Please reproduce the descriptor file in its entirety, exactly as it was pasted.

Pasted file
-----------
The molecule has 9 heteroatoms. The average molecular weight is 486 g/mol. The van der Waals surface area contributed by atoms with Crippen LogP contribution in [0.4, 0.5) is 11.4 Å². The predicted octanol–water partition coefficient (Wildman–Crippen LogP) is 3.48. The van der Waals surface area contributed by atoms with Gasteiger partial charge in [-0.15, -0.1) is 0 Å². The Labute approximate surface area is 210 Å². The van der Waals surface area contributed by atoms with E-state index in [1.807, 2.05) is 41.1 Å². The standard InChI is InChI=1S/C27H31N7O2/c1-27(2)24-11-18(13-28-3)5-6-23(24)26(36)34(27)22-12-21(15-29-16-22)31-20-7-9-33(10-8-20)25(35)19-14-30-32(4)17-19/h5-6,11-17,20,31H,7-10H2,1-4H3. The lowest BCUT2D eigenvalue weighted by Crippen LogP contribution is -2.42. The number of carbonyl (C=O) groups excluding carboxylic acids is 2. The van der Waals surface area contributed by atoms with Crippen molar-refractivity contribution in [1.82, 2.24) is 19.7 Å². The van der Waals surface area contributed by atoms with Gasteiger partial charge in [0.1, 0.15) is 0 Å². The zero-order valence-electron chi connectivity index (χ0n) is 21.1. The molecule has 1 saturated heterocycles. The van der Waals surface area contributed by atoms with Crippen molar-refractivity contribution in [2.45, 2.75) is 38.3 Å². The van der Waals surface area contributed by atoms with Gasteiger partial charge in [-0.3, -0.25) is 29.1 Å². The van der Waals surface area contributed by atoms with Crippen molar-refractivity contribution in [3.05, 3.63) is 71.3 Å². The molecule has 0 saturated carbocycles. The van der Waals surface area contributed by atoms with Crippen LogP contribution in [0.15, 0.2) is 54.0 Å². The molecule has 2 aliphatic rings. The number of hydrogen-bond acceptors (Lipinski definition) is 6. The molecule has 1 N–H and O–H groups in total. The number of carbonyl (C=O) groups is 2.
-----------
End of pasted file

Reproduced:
The molecule has 9 heteroatoms. The average molecular weight is 486 g/mol. The van der Waals surface area contributed by atoms with Crippen LogP contribution in [0.4, 0.5) is 11.4 Å². The predicted octanol–water partition coefficient (Wildman–Crippen LogP) is 3.48. The van der Waals surface area contributed by atoms with Gasteiger partial charge in [-0.15, -0.1) is 0 Å². The Labute approximate surface area is 210 Å². The van der Waals surface area contributed by atoms with E-state index in [1.807, 2.05) is 41.1 Å². The standard InChI is InChI=1S/C27H31N7O2/c1-27(2)24-11-18(13-28-3)5-6-23(24)26(36)34(27)22-12-21(15-29-16-22)31-20-7-9-33(10-8-20)25(35)19-14-30-32(4)17-19/h5-6,11-17,20,31H,7-10H2,1-4H3. The lowest BCUT2D eigenvalue weighted by Crippen LogP contribution is -2.42. The number of carbonyl (C=O) groups excluding carboxylic acids is 2. The van der Waals surface area contributed by atoms with Crippen molar-refractivity contribution in [1.82, 2.24) is 19.7 Å². The van der Waals surface area contributed by atoms with Gasteiger partial charge in [0.1, 0.15) is 0 Å². The zero-order valence-electron chi connectivity index (χ0n) is 21.1. The molecule has 1 saturated heterocycles. The van der Waals surface area contributed by atoms with Crippen molar-refractivity contribution in [2.45, 2.75) is 38.3 Å². The van der Waals surface area contributed by atoms with Gasteiger partial charge in [-0.3, -0.25) is 29.1 Å². The van der Waals surface area contributed by atoms with Crippen molar-refractivity contribution in [3.05, 3.63) is 71.3 Å². The molecule has 0 saturated carbocycles. The van der Waals surface area contributed by atoms with Crippen LogP contribution in [0.15, 0.2) is 54.0 Å². The molecule has 2 aliphatic rings. The number of hydrogen-bond acceptors (Lipinski definition) is 6. The molecule has 1 N–H and O–H groups in total. The number of carbonyl (C=O) groups is 2.